Your scouts hate scouting and your data is bad: Here's why

This has been recommended by other mentors/teams. It is something we definitely need to look into.
We’re already using our data to confirm/deny alliance partner promises (“we can do 20 cargo…”, no the data says you score 1), once we trim down the data scouts collect, they can more easily communicate it to drive team.

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Although I personally have never scouted at a competition. I believe that the teams success is directly correlated with the amount of scouting that students are willing to put in. Years ago our team wasn’t as good and some of the students refused to scout no matter what. As we have progressed better through the past couple of years are kids are excited to scout. So what I’m trying to say is it’s about the attitude of the students that determine whether want to scout not just the complexity. But great Ted Talk

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399 is a perennial good team, they are hard to miss :wink:

Teams all have character/class… they are what they are for the most part similar every year:

Us almost 90% elim participant after rookie trip never made finals (9/10)
399 solid one to highlight every event
Others good but guaranteed to break in quals / eliminations
Others fast strong flashy but cannot win many events
Pre-scout history flushes this out
I can guarantee teams pick teams much of the time based on previous years performance and character/class expectations

Same story every year, until it changes otherwise teams are mostly same year to year

We were on the receiving end of someone’s bad scouting this past week. Saturday morning one of our upcoming alliance members came up to strategize and said “I hear you play great defense…”. Our drive coach proceeded to spend the next 30 minutes telling them variations of “we haven’t been on the other side of the field once… we don’t play defense, and if we tried we would end up being penalized for being outside our frame perimeter”. 30 minutes for something that anyone actually watching matches would have known. That particular team wasn’t very happy with our response, but we ended up winning the match for them when they broke down… and yet I think they still aren’t happy with us because we didn’t bend over and do what they want.

Yes, I agree it’s an exception. However, I believe it needs to be pointed out. Most top tier teams do amazing scouting and do record an enormous amount of data.

Lots of smaller teams will try to emulate this because they see better teams doing it with success. It’s important to note that they are not setting the standard, they’re the exception.

I know how other teams scout and draft based on “reputation” which is why there are certain teams that end up on alliances that have no business being there, and why we are able to consistently get one of our preferred selections as our 2nd pick. It’s breaking out of exactly what you describe and looking at the data that helps us find the gems in the scouting data.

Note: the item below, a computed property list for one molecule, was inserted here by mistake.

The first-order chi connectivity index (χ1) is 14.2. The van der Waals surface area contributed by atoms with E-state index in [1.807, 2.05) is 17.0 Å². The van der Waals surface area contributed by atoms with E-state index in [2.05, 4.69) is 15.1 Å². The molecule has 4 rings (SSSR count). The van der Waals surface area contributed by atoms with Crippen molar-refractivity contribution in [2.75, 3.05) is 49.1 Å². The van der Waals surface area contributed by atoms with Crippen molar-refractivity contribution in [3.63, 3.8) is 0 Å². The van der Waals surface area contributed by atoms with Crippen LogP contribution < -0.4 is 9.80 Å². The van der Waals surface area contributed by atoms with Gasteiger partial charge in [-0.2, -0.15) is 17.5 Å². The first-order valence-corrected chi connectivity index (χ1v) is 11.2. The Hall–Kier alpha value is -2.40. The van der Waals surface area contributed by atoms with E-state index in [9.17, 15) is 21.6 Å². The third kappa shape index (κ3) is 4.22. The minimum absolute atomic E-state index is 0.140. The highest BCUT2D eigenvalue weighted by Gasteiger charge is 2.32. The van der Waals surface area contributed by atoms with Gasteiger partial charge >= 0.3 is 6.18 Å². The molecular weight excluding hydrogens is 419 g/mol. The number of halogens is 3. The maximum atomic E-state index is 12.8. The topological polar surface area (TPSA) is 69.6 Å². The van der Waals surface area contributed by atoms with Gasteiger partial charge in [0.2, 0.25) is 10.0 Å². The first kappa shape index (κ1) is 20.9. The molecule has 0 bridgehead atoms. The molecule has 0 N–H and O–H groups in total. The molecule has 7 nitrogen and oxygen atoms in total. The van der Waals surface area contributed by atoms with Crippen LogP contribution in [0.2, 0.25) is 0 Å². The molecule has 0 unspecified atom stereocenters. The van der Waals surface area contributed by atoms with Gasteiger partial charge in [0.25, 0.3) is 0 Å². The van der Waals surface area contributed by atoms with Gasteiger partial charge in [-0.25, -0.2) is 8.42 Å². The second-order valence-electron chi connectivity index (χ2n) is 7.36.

Our 2nd picks rotate around quite a bit, and we’re not relying on a long history of performance. We had little experience with the teams at Utah, so data was key. (And 1410 hadn’t played particularly well before then.) 399 has started disastrously at Utah which is why they had dropped off the radar for so many teams. At CVR this year we picked a rookie team that emerged from a group of about 6 teams we were comparing directly. So we come back to the scouting data, not individual observation.

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We ran our scouting systems in 2013 and 2014 with 10 students total, which included two programmers maintaining the system. Our white papers for those systems are on CD. (However, you should use our latest uplink system which resolves many issues with the earlier communication mode.)

If those methods work for you, great! I found that having some stats (all ~10 matches of them)(that statistical significance tho) helped my team find “diamonds in the rough” - We were able to look at trends and say "their average isn’t great but they’ve been improving throughout the competition. If I had to pick between quantitative and qualitative, I would def take your side; but I don’t have to do that so I’d rather have both.

If you’re training scouts beforehand, you probably have a great culture around scouting!

This is probably the best mission statement of the scouting subteam I’ve seen. When you think of it this way, it changes your whole perspective on how you should scout.

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This is great advice all around.

When we started our team we wanted to make sure scouting was treated as an important job from the get-go, it was not to be the job you are punished with if you’re misbehaving or the job you are stuck with if you didn’t make drive team. It also came hand-in-hand with a team philosophy of following Karthik’s strategic design process. We wanted to make sure we built a robot that could play the game well. The hard work paid off – in our first year of competitions we ranked well in quals and made playoffs, and have continued to be consistently “mid to upper tier” every season since. The scouts saw their value from day 1.

We also have students on our team who love strategy and numbers so they champion scouting. We have enough students that we can spread the load so everyone has time to take breaks, wander around, and not feel like they’re chained to the stands all day. For several years we worked on a custom Android scouting app which gave software students a practical application and helped excite them for scouting. One of the “perks” of scouting is you get to stay up later than the team curfew, although this year we’ve found new ways to streamline the picklist making process and the scouting meetings are done in under 2 hours.

Any suggestions on “comfy seating” perks we could provide for our scouting team?

That 3.5" thickness keeps my legs from becoming numb.

If you search for “bleacher seats” on the search engine of your choice, you’ll find a wide variety of options. If you attend events with bleacher seating, make sure to get chairs with backs (and for extra swank, padded with armrests). It’ll likely be an investment ($200+) especially if you get the nice ones - I thought it was worth it though

Yes! Ten thousand percent yes! Everyone needs to see the value in scouting. Too often I hear drive teams and pit crews from other teams talking down on their fellow teammates who are scouting as I’m walking around in the pits. If everyone saw the value in scouting, the overall morale and culture surrounding scouting would improve tremendously.